Sewol disaster bites into cinema revenue
“Heaven Is for Real,” based on a best-selling Christian book about a boy who claims to have witnessed heaven during surgery, was a strong third at U.S. and Canadian theaters with $21.5 million over the Easter holiday weekend.
“Transcendence,” the science fiction thriller starring Johnny Depp as an artificial intelligence researcher, was a disappointing fourth with $11.2 million in ticket sales, according to studio estimates provided by tracking firm Rentrak.
“Captain America,” which stars Chris Evans as a scrawny World War II reject given superpowers from an experimental serum, is the latest superhero hit from Disney’s Marvel Studios.
The film has earned a global total of $586 million, including more than $200 million domestically, since it started rolling out internationally on March 26, validating the strategy of distributor Disney to ramp up its pipeline of films featuring Marvel Comics super heroes.
“Rio 2” features the voices of Jesse Eisenberg and Anne Hathaway as blue Spix macaw birds, and follows recent big ticket weekends for animated films like “Frozen” and “The Lego Movie,” which lured kids and their parents to movie theaters.
“Heaven Is for Real” stars Greg Kinnear in the story of a young boy who claims he witnessed Heaven during emergency surgery. It opened on Wednesday night and was expected to total $28.5 million in ticket sales through Sunday, according to Sony, which distributed the film through its TriStar Pictures unit.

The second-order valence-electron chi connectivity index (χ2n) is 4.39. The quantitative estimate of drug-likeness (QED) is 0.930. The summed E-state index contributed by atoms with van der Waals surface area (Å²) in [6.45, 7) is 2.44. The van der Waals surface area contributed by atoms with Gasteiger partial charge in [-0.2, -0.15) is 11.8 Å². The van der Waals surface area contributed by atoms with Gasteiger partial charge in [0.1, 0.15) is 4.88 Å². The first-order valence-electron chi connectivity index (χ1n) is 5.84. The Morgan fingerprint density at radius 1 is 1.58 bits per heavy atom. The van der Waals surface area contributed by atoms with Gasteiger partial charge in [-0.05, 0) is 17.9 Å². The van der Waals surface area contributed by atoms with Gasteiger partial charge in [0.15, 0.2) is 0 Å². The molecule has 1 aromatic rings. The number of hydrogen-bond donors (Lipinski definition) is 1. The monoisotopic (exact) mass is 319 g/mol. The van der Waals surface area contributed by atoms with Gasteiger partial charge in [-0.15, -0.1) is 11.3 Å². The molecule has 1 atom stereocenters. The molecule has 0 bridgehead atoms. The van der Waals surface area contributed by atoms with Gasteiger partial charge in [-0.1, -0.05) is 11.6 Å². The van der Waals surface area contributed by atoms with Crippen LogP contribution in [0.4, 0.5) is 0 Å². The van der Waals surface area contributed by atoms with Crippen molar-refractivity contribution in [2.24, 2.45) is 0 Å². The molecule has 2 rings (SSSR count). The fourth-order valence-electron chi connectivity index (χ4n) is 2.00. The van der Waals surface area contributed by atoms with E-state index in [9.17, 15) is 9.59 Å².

“This result is really terrific and far exceeded our expectations,” said Rory Bruer, Sony’s president of worldwide distribution, adding that the studio was hoping for a five-day total of around $20 million for the film, which only cost about $12 million to produce.
Bruer noted that the film was “playing well across the board, appealing not only to a faith-based audience but to a more mainstream one. It’s a subject people like to talk about, and it has provoked dialog.”
“Transcendence” marked the directorial debut for cinematographer Wally Pfister, who won the 2010 Academy Award for his work on “Inception.”
With a budget of $100 million, it was projected to open with ticket sales of $21 million, according to the website Box Office Mojo.
“Unfortunately, the movie just missed the audience,” said Jeff Goldstein, executive vice president for theatrical distribution at Warner Bros, which distributed the film. It was produced by Alcon Entertainment.
“Transcendence” was also savaged by critics, with only 20 percent of 134 reviewers giving it a positive rating, according to the website Rotten Tomatoes. Moviegoers rated the film a C+ in exit polling by CinemaScore.